AHS outbreak kills 154 horses
African horse sickness (AHS), which was recently reported for the first time in Thailand, has caused the deaths of at least 154 horses in Nakhon Ratchasima, Prachuap Khiri Khan, Chon Buri and Phetchaburi, according to the Department of Livestock Development (DLD).
AHS is a highly infectious, deadly disease caused by the African horse sickness virus which commonly affects horses, mules and donkeys. While AHS is not directly contagious, it is known to be spread by insect vectors.
Sorawit Thanito, director-general of the DLD, said AHS is not transmittable between animals and humans.
As of Saturday, 154 horses have died from AHS. They were among 835 horses kept at 32 farms across the four provinces.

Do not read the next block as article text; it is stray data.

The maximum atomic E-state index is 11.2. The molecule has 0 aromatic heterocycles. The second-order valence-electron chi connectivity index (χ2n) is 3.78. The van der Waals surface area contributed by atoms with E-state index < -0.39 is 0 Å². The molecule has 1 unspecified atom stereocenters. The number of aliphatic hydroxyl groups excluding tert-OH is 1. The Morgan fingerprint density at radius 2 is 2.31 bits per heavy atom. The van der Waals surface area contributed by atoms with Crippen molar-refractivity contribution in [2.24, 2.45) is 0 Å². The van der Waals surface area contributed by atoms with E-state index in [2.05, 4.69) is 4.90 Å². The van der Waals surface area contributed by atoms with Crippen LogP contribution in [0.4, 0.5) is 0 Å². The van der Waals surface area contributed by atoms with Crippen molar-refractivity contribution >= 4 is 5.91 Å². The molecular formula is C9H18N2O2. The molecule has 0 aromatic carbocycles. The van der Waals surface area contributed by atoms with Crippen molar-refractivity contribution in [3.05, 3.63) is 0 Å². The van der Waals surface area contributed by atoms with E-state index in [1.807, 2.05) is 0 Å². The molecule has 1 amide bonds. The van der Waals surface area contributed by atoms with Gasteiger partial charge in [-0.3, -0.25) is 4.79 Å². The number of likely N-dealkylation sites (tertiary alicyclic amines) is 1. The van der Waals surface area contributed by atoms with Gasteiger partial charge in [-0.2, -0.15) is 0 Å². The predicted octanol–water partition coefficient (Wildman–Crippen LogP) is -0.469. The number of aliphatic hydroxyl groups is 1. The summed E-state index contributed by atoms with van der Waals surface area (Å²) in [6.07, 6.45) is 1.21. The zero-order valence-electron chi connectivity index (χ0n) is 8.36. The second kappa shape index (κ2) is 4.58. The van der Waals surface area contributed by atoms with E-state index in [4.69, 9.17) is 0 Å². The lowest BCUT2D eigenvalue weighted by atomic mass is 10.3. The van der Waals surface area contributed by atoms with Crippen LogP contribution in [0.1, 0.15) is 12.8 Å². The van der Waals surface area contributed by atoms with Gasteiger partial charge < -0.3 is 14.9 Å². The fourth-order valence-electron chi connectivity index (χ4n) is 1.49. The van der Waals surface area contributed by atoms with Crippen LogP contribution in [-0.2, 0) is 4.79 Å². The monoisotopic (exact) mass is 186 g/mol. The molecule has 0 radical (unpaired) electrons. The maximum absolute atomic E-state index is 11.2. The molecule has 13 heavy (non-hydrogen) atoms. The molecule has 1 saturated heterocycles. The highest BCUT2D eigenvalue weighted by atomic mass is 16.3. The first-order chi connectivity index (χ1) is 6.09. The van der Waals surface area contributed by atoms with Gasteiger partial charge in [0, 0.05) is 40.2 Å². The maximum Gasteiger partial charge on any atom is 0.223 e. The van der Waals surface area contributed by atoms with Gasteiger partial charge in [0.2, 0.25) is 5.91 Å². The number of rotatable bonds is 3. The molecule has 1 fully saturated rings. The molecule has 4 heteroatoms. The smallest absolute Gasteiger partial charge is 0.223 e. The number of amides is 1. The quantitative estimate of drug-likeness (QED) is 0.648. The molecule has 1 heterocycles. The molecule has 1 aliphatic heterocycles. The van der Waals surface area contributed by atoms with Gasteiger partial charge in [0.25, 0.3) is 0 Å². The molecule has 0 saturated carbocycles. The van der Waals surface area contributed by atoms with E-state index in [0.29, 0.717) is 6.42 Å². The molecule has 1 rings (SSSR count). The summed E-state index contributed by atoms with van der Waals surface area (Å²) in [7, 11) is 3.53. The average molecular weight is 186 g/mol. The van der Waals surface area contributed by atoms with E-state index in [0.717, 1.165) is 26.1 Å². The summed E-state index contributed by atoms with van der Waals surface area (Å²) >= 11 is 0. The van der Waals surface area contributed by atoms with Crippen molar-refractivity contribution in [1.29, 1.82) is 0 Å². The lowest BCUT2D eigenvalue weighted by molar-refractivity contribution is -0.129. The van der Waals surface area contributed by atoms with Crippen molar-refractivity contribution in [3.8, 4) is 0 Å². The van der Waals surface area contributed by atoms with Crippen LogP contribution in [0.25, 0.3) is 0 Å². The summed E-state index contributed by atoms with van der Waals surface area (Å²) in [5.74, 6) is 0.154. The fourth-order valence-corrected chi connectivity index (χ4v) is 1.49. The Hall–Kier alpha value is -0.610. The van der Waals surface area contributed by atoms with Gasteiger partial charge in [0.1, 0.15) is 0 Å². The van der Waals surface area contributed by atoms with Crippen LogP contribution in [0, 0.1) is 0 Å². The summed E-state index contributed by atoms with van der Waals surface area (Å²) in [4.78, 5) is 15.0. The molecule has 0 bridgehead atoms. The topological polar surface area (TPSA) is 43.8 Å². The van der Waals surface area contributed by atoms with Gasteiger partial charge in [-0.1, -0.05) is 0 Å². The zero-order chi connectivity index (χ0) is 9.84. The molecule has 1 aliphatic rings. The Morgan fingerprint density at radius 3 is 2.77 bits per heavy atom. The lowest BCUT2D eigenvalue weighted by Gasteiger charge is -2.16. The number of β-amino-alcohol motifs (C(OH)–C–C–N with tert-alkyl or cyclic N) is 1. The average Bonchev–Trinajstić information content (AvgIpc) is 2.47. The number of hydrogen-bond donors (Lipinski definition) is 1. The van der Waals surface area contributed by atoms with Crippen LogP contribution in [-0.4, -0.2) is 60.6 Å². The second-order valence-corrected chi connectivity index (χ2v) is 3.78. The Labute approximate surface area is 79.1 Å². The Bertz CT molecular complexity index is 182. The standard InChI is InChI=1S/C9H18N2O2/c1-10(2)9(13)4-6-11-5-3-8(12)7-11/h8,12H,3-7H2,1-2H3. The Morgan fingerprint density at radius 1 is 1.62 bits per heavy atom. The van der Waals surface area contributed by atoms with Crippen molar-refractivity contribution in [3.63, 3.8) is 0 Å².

Most of the cases were in Nakhon Ratchasima's Pak Chong district, where the first AHS death was detected, said the Bureau of Disease Control and Veterinary Services (BDCVS).
Phasawi Somchai, chief of Nakhon Ratchasima's livestock development office, said while there have been no reports of further infections or deaths elsewhere in the province, 146 horses had died and 13 others were sick in Pak Chong district alone.
Provincial governor Wichian Chantharanothai last week imposed a blanket ban on transporting dead horses and other equines, including donkeys and zebras. A disease control centre has also been set up, along with several fast-deployment teams tasked with inspecting any suspected cases.
Hua Hin district in Prachuap Khiri Khan has also seen a sharp rise in AHS deaths, said the BDCVS.